Every year Tilhill produce a report on the state of the forestry market and this was just launched. What their Forest Market Report 2012 shows is that UK forestry is dominated by Scotland where about 3/4 of transactions by value take place and the market is currently very buoyant – so much so that the average selling price in 2012 was almost double the average guide price. Even for these larger conifer woodlands the price reached about £6,500 per hectare. According to the Tilhill figures the average size of woods that come to the forestry market in Scotland is 157 acres (387 acres) whereas in Wales it is much smaller at only 66 hectares (163 acres). The report calculates that over the last 10 years average forestry values have gone up steeply and have increased by almost 17% per year. Read more…

Ash dieback - what to do?  Pre-empt, plant, persevere, keep calm and carry on.

Ash dieback – what to do? Pre-empt, plant, persevere, keep calm and carry on.

by Richard ~ 30 October, 2012 ~ 5 comments

The last ice age endured for about 100,000 yrs.  Some 18,000 yrs ago, mammoths, sabre-toothed tiger and woolly rhino (preyed on by prehistoric man) roamed our land.  Thick ice sheets lay to the North, whilst to the South was tundra – much like that now seen in Northern Siberia. Then 10,000 years later, the ice sheets started to melt and the tundra receded; sea levels rose and low lying areas were flooded.   The North Sea and English Channel formed, cutting us off from mainland Europe. This was a gradual process (in our terms) and as Europe warmed,  trees migrated northwards – some reaching the UK before we were cut off from the rest of Europe.  Most plant colonisation was by seed and spores, animals followed bringing with them other taxa. Read more…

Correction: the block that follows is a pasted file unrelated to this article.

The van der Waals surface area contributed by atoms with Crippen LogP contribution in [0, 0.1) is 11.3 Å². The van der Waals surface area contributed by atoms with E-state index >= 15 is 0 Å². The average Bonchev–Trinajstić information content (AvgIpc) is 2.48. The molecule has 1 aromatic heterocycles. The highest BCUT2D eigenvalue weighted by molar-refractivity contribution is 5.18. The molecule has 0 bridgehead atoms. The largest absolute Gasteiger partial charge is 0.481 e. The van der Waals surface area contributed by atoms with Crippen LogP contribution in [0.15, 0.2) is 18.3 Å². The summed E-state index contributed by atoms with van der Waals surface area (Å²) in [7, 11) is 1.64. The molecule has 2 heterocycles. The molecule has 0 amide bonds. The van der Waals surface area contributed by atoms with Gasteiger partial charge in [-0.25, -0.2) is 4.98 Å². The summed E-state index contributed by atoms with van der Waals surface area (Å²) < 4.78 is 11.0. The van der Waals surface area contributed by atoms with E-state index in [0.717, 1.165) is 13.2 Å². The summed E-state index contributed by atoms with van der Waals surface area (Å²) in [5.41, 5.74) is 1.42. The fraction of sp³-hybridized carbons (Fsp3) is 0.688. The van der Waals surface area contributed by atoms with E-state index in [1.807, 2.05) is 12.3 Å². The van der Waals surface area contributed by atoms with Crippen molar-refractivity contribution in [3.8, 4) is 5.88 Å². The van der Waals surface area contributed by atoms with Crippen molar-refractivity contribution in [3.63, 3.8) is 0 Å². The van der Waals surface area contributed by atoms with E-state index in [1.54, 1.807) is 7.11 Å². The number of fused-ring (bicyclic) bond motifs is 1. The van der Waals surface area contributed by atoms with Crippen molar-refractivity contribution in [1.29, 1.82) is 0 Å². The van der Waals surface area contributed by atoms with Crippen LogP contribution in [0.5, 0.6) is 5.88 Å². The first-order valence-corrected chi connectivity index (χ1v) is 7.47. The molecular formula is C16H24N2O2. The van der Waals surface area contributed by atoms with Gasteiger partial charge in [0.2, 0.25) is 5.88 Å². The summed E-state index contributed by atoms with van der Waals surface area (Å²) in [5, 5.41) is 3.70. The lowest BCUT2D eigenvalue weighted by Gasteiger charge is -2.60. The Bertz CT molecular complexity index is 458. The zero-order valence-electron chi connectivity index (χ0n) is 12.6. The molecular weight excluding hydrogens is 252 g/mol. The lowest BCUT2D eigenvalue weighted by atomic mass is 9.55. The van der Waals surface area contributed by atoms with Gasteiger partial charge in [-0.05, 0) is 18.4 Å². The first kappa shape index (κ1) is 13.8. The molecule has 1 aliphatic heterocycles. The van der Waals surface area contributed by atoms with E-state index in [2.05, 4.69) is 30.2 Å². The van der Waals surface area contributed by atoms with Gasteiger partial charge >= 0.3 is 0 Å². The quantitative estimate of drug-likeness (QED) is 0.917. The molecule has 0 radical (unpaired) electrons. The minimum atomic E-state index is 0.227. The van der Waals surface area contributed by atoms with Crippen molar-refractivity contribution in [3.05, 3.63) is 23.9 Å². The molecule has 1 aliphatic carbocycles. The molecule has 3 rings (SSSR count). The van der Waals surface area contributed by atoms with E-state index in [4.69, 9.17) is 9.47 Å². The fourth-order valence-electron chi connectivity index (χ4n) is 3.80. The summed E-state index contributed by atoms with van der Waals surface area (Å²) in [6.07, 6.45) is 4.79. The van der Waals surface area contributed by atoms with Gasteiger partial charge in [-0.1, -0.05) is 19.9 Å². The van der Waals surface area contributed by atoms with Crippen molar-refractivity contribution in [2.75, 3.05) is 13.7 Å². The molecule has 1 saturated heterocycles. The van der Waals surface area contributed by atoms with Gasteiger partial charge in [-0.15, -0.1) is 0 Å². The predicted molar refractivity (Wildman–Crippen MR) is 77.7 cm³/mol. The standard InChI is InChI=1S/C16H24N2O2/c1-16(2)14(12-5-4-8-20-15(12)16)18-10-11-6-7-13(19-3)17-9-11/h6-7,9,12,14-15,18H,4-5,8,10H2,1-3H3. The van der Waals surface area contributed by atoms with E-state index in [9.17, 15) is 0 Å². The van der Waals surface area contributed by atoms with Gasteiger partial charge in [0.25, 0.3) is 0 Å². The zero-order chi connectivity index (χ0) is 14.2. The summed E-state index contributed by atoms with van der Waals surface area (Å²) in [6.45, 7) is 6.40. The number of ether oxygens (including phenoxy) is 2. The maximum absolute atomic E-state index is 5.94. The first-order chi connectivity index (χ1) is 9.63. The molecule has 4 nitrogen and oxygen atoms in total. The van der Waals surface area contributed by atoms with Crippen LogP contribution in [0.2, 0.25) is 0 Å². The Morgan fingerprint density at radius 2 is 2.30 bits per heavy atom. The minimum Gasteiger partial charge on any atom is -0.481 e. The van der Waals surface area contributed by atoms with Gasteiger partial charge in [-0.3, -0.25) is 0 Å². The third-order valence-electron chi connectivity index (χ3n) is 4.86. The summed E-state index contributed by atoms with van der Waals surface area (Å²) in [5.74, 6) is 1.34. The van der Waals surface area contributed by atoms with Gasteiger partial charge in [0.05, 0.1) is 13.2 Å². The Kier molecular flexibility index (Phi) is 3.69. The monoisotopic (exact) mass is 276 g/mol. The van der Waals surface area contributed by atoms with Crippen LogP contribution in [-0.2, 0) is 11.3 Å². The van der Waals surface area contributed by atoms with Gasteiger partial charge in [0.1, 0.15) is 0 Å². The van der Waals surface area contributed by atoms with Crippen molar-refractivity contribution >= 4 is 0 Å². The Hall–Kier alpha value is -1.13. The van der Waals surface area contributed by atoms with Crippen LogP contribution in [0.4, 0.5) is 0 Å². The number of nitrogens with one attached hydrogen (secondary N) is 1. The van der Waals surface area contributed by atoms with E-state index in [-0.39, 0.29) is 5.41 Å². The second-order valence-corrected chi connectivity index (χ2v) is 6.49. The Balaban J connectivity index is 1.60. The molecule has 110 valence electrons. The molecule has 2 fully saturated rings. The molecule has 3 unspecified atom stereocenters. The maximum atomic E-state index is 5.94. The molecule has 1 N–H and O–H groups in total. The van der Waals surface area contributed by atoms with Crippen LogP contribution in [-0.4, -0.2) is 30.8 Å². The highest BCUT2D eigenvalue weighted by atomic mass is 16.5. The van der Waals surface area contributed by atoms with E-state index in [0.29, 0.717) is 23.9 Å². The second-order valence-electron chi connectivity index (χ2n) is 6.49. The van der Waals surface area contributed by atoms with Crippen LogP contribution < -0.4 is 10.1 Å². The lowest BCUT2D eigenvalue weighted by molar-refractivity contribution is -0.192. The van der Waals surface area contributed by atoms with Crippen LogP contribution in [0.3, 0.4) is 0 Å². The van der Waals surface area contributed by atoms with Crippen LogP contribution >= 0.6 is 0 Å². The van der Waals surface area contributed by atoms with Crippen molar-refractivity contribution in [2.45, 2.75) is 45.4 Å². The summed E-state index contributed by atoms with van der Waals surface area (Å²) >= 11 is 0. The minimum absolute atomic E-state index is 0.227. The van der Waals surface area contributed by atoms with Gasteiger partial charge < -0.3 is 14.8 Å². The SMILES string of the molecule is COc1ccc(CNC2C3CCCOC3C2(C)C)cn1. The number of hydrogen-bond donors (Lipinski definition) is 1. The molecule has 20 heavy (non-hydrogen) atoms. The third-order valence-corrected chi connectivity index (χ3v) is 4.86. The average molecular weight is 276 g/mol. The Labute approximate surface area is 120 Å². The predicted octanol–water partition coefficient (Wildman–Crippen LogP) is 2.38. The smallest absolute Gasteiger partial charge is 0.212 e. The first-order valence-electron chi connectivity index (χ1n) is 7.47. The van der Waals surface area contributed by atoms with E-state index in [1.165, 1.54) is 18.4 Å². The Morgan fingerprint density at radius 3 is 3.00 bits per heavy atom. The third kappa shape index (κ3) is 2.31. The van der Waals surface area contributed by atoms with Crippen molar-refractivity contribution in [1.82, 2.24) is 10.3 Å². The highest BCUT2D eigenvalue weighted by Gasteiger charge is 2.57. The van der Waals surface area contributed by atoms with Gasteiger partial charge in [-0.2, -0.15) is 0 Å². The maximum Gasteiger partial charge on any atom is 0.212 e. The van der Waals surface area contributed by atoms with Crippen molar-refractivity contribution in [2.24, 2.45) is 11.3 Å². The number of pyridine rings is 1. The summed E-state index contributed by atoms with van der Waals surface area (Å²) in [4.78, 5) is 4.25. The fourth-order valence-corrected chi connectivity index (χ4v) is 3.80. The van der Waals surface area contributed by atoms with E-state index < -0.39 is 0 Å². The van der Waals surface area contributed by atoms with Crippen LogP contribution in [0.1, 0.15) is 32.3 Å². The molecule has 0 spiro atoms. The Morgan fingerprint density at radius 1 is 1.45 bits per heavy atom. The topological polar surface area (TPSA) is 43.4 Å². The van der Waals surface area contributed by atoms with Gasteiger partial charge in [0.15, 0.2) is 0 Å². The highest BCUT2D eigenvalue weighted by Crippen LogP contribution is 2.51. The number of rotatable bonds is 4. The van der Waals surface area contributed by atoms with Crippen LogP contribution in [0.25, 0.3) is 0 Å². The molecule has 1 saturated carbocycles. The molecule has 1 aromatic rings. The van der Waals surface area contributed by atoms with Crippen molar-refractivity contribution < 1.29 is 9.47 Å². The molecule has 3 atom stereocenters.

John Seymour’s 'The Lore of the Land'

John Seymour’s ‘The Lore of the Land’

by Angus ~ 25 October, 2012 ~ 4 comments

Have you ever wanted to know how to stop fence posts rotting, how to choose which trees to plant, or how to build a pond so that it holds water?  This guidebook, originally written in the early 1980s, is packed with tips and explanations based on John Seymour’s own experience of improving his wooded smallholding in Pembrokeshire.  Lazy readers like me can follow the explanations through the drawings that Seymour’s wife, Sally, has scattered through the book.  But it’s not just a guide on how to manage woodlands and improve a smallholding – it’s also a whole philosophy of life…….

“The reason”, says Seymour, “why our land is so desperately badly husbanded now is that it is held in too large units.”  Read more…

Deer populations - the muntjac menace

Deer populations – the muntjac menace

by Angus ~ 1 June, 2012 ~ Comments Off on Deer populations – the muntjac menace

Muntjac deer (“Muntiacus reeves”) are small but they reproduce quickly.  They are fast becoming a major threat to wildlife.  Because they tend not to eat agricultural crops, they are not controlled by farmers so they are in danger of 'eating out' the floors of English deciduous woodlands – which are so important to biodiversity.  These deer were originally introduced into this country by mistake after they escaped from Woburn Safari park in about 1925, and since then they have spread through most of England but are concentrated south of the M62 motorway (Hull to Manchester). Read more…